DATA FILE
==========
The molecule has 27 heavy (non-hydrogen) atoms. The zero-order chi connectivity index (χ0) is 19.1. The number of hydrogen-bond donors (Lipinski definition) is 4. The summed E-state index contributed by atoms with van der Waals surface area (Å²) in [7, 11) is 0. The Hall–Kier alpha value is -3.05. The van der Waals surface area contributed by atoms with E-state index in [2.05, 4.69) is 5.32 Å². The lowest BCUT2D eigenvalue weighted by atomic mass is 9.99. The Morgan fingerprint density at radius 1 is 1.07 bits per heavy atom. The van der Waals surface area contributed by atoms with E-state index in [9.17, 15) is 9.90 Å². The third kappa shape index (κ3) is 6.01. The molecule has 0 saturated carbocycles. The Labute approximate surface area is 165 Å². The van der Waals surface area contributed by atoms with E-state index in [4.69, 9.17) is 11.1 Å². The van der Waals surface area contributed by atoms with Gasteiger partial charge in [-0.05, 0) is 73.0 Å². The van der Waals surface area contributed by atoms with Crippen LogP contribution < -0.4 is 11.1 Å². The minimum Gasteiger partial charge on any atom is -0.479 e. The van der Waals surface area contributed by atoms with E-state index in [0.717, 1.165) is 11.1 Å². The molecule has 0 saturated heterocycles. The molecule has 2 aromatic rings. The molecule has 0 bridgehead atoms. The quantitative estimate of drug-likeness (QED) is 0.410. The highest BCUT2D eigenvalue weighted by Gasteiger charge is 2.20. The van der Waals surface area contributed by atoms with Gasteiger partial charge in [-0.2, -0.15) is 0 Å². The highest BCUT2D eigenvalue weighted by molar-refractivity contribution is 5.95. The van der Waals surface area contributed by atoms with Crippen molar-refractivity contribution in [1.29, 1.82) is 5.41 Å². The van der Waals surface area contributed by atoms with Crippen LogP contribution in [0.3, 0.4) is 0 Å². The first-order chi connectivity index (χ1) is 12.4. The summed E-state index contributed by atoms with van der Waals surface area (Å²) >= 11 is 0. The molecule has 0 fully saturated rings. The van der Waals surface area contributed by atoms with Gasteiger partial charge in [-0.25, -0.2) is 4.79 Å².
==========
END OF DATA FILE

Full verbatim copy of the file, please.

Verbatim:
The molecule has 27 heavy (non-hydrogen) atoms. The zero-order chi connectivity index (χ0) is 19.1. The number of hydrogen-bond donors (Lipinski definition) is 4. The summed E-state index contributed by atoms with van der Waals surface area (Å²) in [7, 11) is 0. The Hall–Kier alpha value is -3.05. The van der Waals surface area contributed by atoms with E-state index in [2.05, 4.69) is 5.32 Å². The lowest BCUT2D eigenvalue weighted by atomic mass is 9.99. The Morgan fingerprint density at radius 1 is 1.07 bits per heavy atom. The van der Waals surface area contributed by atoms with E-state index in [9.17, 15) is 9.90 Å². The third kappa shape index (κ3) is 6.01. The molecule has 0 saturated carbocycles. The Labute approximate surface area is 165 Å². The van der Waals surface area contributed by atoms with E-state index in [4.69, 9.17) is 11.1 Å². The van der Waals surface area contributed by atoms with Gasteiger partial charge in [-0.05, 0) is 73.0 Å². The van der Waals surface area contributed by atoms with Crippen LogP contribution < -0.4 is 11.1 Å². The minimum Gasteiger partial charge on any atom is -0.479 e. The van der Waals surface area contributed by atoms with E-state index in [0.717, 1.165) is 11.1 Å². The molecule has 0 saturated heterocycles. The molecule has 2 aromatic rings. The molecule has 0 bridgehead atoms. The quantitative estimate of drug-likeness (QED) is 0.410. The highest BCUT2D eigenvalue weighted by Gasteiger charge is 2.20. The van der Waals surface area contributed by atoms with Gasteiger partial charge in [-0.2, -0.15) is 0 Å². The highest BCUT2D eigenvalue weighted by molar-refractivity contribution is 5.95. The van der Waals surface area contributed by atoms with Crippen molar-refractivity contribution in [1.29, 1.82) is 5.41 Å². The van der Waals surface area contributed by atoms with Crippen LogP contribution in [0.3, 0.4) is 0 Å². The first-order chi connectivity index (χ1) is 12.4. The summed E-state index contributed by atoms with van der Waals surface area (Å²) >= 11 is 0. The molecule has 0 fully saturated rings. The van der Waals surface area contributed by atoms with Gasteiger partial charge in [-0.25, -0.2) is 4.79 Å².